The U.S. embassy in Jakarta joined Australia on Friday in warning of a possible attack against Westerners in Indonesia this Sunday.
“Terrorists continue to plan attacks against Westerners and Western interests in Indonesia,” the embassy said in a statement e-mailed to Americans in Indonesia, adding: “Recent reports suggest that Sunday April 2, 2006 could be one potential date for an attack.”
The Australian Department of Foreign Affairs and Trade had issued a similar warning earlier on its Web site www.smartraveller.gov.au, talking of a possibility of an attack against Westerners on Sunday.
In wording virtually identical to Australia’s, the U.S. embassy advisory added that attacks can occur at any time, anywhere in Indonesia.
It also repeated previous cautions that any place where “Americans and other Westerners live, congregate, shop or visit” could be potential targets, but that attacks would not necessarily be limited to such spots.
Canberra had told Australians to reconsider travel to Indonesia and the holiday island of Bali, saying Westerners were priority targets for attacks and kidnappings.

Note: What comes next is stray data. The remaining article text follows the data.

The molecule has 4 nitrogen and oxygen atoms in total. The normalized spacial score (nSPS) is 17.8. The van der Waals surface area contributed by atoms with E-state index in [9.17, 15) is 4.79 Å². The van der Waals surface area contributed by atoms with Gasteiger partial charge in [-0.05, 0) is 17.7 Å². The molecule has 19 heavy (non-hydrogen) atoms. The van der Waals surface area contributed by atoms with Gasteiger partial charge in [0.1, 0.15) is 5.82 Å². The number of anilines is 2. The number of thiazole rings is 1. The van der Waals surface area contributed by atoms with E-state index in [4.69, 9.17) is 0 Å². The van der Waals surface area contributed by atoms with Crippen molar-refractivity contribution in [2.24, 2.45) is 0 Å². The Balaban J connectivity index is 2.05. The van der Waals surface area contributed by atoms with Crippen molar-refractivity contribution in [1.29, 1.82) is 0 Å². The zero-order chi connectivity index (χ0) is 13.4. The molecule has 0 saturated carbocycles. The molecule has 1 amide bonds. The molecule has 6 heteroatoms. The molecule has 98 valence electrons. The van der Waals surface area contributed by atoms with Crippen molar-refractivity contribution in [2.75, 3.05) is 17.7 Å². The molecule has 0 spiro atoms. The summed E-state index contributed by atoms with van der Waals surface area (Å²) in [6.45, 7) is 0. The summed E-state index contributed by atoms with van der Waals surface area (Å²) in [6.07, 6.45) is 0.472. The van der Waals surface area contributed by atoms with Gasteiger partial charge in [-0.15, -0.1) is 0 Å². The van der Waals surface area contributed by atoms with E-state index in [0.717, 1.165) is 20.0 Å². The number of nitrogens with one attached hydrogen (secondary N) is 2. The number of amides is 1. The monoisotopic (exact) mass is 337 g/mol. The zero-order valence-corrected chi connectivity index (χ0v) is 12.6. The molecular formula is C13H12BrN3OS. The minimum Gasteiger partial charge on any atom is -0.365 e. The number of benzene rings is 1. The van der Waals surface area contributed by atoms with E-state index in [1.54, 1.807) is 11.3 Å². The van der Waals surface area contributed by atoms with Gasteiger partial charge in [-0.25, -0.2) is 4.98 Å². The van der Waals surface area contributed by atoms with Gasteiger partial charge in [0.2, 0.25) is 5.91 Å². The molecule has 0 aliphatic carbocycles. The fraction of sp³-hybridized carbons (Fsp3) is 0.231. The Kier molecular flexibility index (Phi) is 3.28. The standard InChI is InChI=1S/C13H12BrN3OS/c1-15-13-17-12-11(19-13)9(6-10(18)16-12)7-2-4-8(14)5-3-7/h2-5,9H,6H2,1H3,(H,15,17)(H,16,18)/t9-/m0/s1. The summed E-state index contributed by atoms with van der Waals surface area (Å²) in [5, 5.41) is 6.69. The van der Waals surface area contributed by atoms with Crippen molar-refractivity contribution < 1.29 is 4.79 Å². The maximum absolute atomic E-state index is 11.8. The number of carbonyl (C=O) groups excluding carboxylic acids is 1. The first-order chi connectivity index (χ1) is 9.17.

“We continue to receive a stream of reporting indicating that terrorists are in the advanced stages of planning attacks against Western interests in Indonesia against a range of targets,” it said.
The 2002 nightclub bombings in Bali killed 202 people, including 88 Australians. In October 2005, 20 people, including four Australians, were killed in a new spate of bombings in Bali.
The Australian embassy and a U.S.-owned luxury hotel in Jakarta have also been bombing targets, and Indonesian and foreign authorities in recent months have suggested violent groups could change tactics to aim at individual government officials and Westerners.
“Reports suggest attacks could include targeting individual American citizens,” the U.S. embassy statement said.
Police and intelligence officials have blamed the attacks on militant Muslims with ties to Jemaah Islamiyah, an al-Qaida-linked Southeast Asian Islamic network.